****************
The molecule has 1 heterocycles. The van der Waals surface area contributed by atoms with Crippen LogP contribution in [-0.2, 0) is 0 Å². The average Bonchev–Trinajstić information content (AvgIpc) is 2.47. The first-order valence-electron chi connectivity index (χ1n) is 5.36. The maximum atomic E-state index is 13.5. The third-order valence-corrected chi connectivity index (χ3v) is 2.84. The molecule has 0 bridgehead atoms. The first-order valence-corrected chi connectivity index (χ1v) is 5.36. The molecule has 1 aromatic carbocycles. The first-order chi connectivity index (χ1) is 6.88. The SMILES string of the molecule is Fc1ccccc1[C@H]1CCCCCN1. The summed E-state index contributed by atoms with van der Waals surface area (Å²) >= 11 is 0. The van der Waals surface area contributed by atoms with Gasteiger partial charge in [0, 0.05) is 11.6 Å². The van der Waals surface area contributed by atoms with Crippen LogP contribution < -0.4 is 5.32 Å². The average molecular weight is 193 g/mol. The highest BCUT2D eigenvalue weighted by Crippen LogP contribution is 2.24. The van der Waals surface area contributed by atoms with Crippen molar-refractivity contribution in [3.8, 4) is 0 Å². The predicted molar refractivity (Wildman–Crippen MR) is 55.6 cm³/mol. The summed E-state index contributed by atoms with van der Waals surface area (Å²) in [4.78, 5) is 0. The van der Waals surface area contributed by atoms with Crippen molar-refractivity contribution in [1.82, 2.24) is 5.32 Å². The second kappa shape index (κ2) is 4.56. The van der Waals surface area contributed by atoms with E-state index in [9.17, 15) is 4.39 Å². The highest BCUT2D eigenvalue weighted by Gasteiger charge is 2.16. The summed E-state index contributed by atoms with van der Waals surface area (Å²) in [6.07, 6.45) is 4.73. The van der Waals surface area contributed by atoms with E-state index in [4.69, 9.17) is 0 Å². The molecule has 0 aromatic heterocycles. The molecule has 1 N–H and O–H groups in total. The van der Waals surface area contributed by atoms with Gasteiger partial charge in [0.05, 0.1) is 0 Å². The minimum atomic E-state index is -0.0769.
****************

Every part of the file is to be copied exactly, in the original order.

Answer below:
The molecule has 1 heterocycles. The van der Waals surface area contributed by atoms with Crippen LogP contribution in [-0.2, 0) is 0 Å². The average Bonchev–Trinajstić information content (AvgIpc) is 2.47. The first-order valence-electron chi connectivity index (χ1n) is 5.36. The maximum atomic E-state index is 13.5. The third-order valence-corrected chi connectivity index (χ3v) is 2.84. The molecule has 0 bridgehead atoms. The first-order valence-corrected chi connectivity index (χ1v) is 5.36. The molecule has 1 aromatic carbocycles. The first-order chi connectivity index (χ1) is 6.88. The SMILES string of the molecule is Fc1ccccc1[C@H]1CCCCCN1. The summed E-state index contributed by atoms with van der Waals surface area (Å²) >= 11 is 0. The van der Waals surface area contributed by atoms with Gasteiger partial charge in [0, 0.05) is 11.6 Å². The van der Waals surface area contributed by atoms with Crippen LogP contribution < -0.4 is 5.32 Å². The average molecular weight is 193 g/mol. The highest BCUT2D eigenvalue weighted by Crippen LogP contribution is 2.24. The van der Waals surface area contributed by atoms with Crippen molar-refractivity contribution in [3.8, 4) is 0 Å². The predicted molar refractivity (Wildman–Crippen MR) is 55.6 cm³/mol. The summed E-state index contributed by atoms with van der Waals surface area (Å²) in [4.78, 5) is 0. The van der Waals surface area contributed by atoms with Crippen molar-refractivity contribution in [1.82, 2.24) is 5.32 Å². The second kappa shape index (κ2) is 4.56. The van der Waals surface area contributed by atoms with E-state index in [9.17, 15) is 4.39 Å². The highest BCUT2D eigenvalue weighted by Gasteiger charge is 2.16. The summed E-state index contributed by atoms with van der Waals surface area (Å²) in [6.07, 6.45) is 4.73. The van der Waals surface area contributed by atoms with E-state index in [4.69, 9.17) is 0 Å². The molecule has 0 aromatic heterocycles. The molecule has 1 N–H and O–H groups in total. The van der Waals surface area contributed by atoms with Gasteiger partial charge in [0.05, 0.1) is 0 Å². The minimum atomic E-state index is -0.0769.